Makenna Ramsay, a senior at Dryden High School, competed in the American Kennel Club National Championship dog show over the weekend of Dec. 15 and Dec. 16 in Orlando.
Ramsay’s journey into dog showmanship began in 2010. Bored of various crafting clubs, Ramsay and her parents sought a new type of hobby for her. Dog training her pet dogs with the 4H club seemed just the right fit. After years of dog training, with the encouragement of friends who show dogs, Ramsay began to participate in American Kennel Club dog shows. She trained and showed various dog breeds owned by friends and other breeders, being judged in categories such as obedience, agility, and showmanship. Then in 2014, for her 14th birthday, Ramsay’s parents gifted her a yellow Labrador puppy. She named her new dog Zoey and relished the opportunity to train her own dog from puppy-age onward. Ramsay trained Zoey starting at 8 weeks of age and then showed her in 2015 in the Novice class at an American Kennel Club dog show.
“Junior showmanship,” Ramsay explained of the shows she’s competed in thus far. “It’s divided into Novice and Open classes. And then it’s divided into age groups. One group is Junior which is 9 to 12, Intermediate is 12 to 15, and Senior is 15 to 18.” Over the Dec. 15 weekend, Ramsay participated in the Open Senior show. To qualify for the event itself is very competitive. Ramsay had to have five first place wins in her dog-showing class from previous competition and have a grade point average of at least 3.0 or equivalent at school.
At the Junior level, the showmanship participants are judged on their handling of their dogs through various scenarios. The showman will show their dog through obedience skills such as responding to various commands, agility skills like running through tunnels and jumping, and showmanship, the way the showman handles and interacts with their dog. As Ramsay moves out of Junior level, she will compete in Conformation dog showing. Whereas Junior showmanship focuses more on developing and honing the showman’s skills, Conformation dog showing focuses on judging individual dogs against a physical and behavioral standard for that particular breed.
Dog showing is commonly a sport that is passed through generations. In Ramsay’s case, she is the first in her family. Ramsay has been accepted to Cornell University where she will begin her studies in Animal Science in the fall of 2019. She plans to become a veterinarian. But she also plans to continue to show dogs after college and perhaps breed dogs as well.
The American Kennel Club dog show that Ramsay participated in will be shown on the Animal Planet tv channel on New Year’s Day. We won’t see Ramsay and her dog on the tv (there were over 5,000 competing dogs with their owners!) but it’s fun to watch and an opportunity to learn about dog shows. Congratulations to Makenna Ramsay!
Neighborhood Watch Program in FreevilleIf you drive through Freeville, you may notice the new Neighborhood Watch signs. Drivers entering the village from either end of Route 366 or Route 38 are now greeted with new Neighborhood Watch signs, assuring that Freeville’s residents are vigilant and connected when it comes to suspicious activity.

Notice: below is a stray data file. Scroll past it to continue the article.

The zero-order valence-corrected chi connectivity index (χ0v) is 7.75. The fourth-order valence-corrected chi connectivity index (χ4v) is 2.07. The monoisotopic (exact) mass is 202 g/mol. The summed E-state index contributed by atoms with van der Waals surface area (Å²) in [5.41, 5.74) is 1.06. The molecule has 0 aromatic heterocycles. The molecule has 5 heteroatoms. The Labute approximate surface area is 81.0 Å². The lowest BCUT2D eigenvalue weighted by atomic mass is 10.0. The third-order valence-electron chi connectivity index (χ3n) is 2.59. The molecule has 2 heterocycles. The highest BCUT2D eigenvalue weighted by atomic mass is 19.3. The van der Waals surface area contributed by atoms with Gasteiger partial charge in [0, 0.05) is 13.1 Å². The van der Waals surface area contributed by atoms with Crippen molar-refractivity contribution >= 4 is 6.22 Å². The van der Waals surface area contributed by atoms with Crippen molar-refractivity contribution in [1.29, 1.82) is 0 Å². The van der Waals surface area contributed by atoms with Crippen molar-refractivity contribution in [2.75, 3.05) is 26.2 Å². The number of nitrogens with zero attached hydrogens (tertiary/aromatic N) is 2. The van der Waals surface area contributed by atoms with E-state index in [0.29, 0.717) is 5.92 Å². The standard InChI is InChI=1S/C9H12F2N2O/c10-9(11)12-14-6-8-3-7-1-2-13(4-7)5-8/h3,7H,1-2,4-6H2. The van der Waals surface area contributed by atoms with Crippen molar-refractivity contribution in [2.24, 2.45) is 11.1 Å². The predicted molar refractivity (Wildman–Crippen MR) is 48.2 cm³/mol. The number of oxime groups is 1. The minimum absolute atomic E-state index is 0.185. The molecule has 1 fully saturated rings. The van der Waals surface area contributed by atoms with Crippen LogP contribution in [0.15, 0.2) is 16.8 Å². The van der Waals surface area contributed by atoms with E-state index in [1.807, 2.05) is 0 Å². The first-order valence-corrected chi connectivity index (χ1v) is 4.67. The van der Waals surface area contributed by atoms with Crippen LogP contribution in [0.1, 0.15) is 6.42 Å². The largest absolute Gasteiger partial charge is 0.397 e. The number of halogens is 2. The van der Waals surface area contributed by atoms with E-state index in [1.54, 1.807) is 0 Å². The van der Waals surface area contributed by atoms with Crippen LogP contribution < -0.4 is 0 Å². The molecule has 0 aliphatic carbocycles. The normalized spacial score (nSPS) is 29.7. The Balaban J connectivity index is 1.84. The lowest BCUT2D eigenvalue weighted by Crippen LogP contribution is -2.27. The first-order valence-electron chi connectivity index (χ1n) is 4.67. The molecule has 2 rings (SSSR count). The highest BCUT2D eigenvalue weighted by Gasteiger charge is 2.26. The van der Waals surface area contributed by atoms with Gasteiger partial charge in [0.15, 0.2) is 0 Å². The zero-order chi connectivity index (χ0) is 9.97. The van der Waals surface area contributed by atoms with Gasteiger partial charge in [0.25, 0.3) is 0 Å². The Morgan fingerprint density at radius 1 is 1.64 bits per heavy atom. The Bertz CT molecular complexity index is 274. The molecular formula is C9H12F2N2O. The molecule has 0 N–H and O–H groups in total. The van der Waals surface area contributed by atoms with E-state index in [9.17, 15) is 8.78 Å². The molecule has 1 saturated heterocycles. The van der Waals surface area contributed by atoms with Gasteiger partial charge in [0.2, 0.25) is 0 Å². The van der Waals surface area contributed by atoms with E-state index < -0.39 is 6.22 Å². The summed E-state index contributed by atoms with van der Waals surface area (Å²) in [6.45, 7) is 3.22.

With the efforts of Deputy Sheriff Karl Bowers and Mayor David Fogel, The Village of Freeville, with the support of the Tompkins County Sheriff’s Department, is the fifth community in Tompkins County to establish a registered Neighborhood Watch Program.
The Neighborhood Watch Program is about connecting people in the community and encouraging joint vigilance. The goal is to make it a safer, more enjoyable place for everyone to live. The program utilizes a community listserv and social media to connect residents to one another. In addition, the lines of communication between the Sheriff’s office and the community are open, each alerting the other to crime and suspicious activity.
If a community member witnesses something or someone unsettling, contact the Freeville Watch Coordinator, Stephanie Goddard, at firstname.lastname@example.org. Goddard will spread the alert through the listserv and share it with the Sheriff.
It’s extremely important for all to understand that a Neighborhood Watch Program is not a replacement for 911 calls. Nor it is meant to encourage active patrolling of neighborhoods by community members. Simply speak up if you have reason; “See something, Say something”. Be a good neighbor. Deputy Sheriff Karl Bowers advises that if you are alarmed by something you see or hear, do not hesitate to call 911. A response to a false alarm is more favorable than no response to a real problem.
How can you and your family promote safety in your neighborhood? Know your neighbors. Meet and greet newcomers. Try to include all residents in the Neighborhood Watch Program. The more informed, involved, and active everyone is, the better for everyone. Keep your neighbors informed. Going away for the holiday? Let them know. Hired a pet sitter to stop by your house while you’re gone? Clue your neighbors in so they can keep an eye out. Lock your cars. If you see something worrisome, call 911. Don’t second guess yourself. Finally, if your neighborhood does not have its own Neighborhood Watch Program, contact your local Sheriff’s office to set one up.
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